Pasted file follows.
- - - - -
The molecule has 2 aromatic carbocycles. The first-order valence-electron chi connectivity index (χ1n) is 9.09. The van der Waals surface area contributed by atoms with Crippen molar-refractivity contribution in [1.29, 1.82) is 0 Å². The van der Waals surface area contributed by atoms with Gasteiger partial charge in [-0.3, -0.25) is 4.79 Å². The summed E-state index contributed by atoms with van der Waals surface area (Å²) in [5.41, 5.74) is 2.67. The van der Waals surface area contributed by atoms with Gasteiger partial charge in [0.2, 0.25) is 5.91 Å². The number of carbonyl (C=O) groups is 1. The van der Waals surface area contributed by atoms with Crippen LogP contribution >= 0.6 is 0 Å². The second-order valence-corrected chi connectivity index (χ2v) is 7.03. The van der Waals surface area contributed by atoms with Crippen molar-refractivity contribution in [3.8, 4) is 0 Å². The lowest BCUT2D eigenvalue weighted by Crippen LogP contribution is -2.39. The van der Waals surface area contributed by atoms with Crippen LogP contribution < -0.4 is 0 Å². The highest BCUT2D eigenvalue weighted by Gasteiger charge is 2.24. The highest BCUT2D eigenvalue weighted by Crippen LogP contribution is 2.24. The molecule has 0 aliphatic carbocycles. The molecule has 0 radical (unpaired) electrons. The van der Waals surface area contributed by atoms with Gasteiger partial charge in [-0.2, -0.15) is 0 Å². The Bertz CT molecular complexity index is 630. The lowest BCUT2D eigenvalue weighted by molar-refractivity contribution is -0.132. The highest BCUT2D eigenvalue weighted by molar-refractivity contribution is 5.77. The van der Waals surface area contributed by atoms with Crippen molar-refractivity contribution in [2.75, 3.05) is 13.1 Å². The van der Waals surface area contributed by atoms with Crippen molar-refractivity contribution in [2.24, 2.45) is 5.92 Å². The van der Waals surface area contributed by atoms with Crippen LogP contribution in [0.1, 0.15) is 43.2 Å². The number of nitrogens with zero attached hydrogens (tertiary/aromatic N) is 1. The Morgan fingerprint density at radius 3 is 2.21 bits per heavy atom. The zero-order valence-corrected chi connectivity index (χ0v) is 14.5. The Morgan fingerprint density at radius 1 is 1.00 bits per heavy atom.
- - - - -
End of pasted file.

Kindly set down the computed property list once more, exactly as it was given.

The molecule has 2 aromatic carbocycles. The first-order valence-electron chi connectivity index (χ1n) is 9.09. The van der Waals surface area contributed by atoms with Crippen molar-refractivity contribution in [1.29, 1.82) is 0 Å². The van der Waals surface area contributed by atoms with Gasteiger partial charge in [-0.3, -0.25) is 4.79 Å². The summed E-state index contributed by atoms with van der Waals surface area (Å²) in [5.41, 5.74) is 2.67. The van der Waals surface area contributed by atoms with Gasteiger partial charge in [0.2, 0.25) is 5.91 Å². The number of carbonyl (C=O) groups is 1. The van der Waals surface area contributed by atoms with Crippen LogP contribution >= 0.6 is 0 Å². The second-order valence-corrected chi connectivity index (χ2v) is 7.03. The van der Waals surface area contributed by atoms with Crippen molar-refractivity contribution in [3.8, 4) is 0 Å². The lowest BCUT2D eigenvalue weighted by Crippen LogP contribution is -2.39. The van der Waals surface area contributed by atoms with Crippen LogP contribution < -0.4 is 0 Å². The highest BCUT2D eigenvalue weighted by Gasteiger charge is 2.24. The highest BCUT2D eigenvalue weighted by Crippen LogP contribution is 2.24. The molecule has 0 aliphatic carbocycles. The molecule has 0 radical (unpaired) electrons. The van der Waals surface area contributed by atoms with Gasteiger partial charge in [-0.2, -0.15) is 0 Å². The Bertz CT molecular complexity index is 630. The lowest BCUT2D eigenvalue weighted by molar-refractivity contribution is -0.132. The highest BCUT2D eigenvalue weighted by molar-refractivity contribution is 5.77. The van der Waals surface area contributed by atoms with Crippen molar-refractivity contribution in [2.75, 3.05) is 13.1 Å². The van der Waals surface area contributed by atoms with Crippen molar-refractivity contribution in [2.24, 2.45) is 5.92 Å². The van der Waals surface area contributed by atoms with Crippen LogP contribution in [0.1, 0.15) is 43.2 Å². The number of nitrogens with zero attached hydrogens (tertiary/aromatic N) is 1. The Morgan fingerprint density at radius 3 is 2.21 bits per heavy atom. The zero-order valence-corrected chi connectivity index (χ0v) is 14.5. The Morgan fingerprint density at radius 1 is 1.00 bits per heavy atom.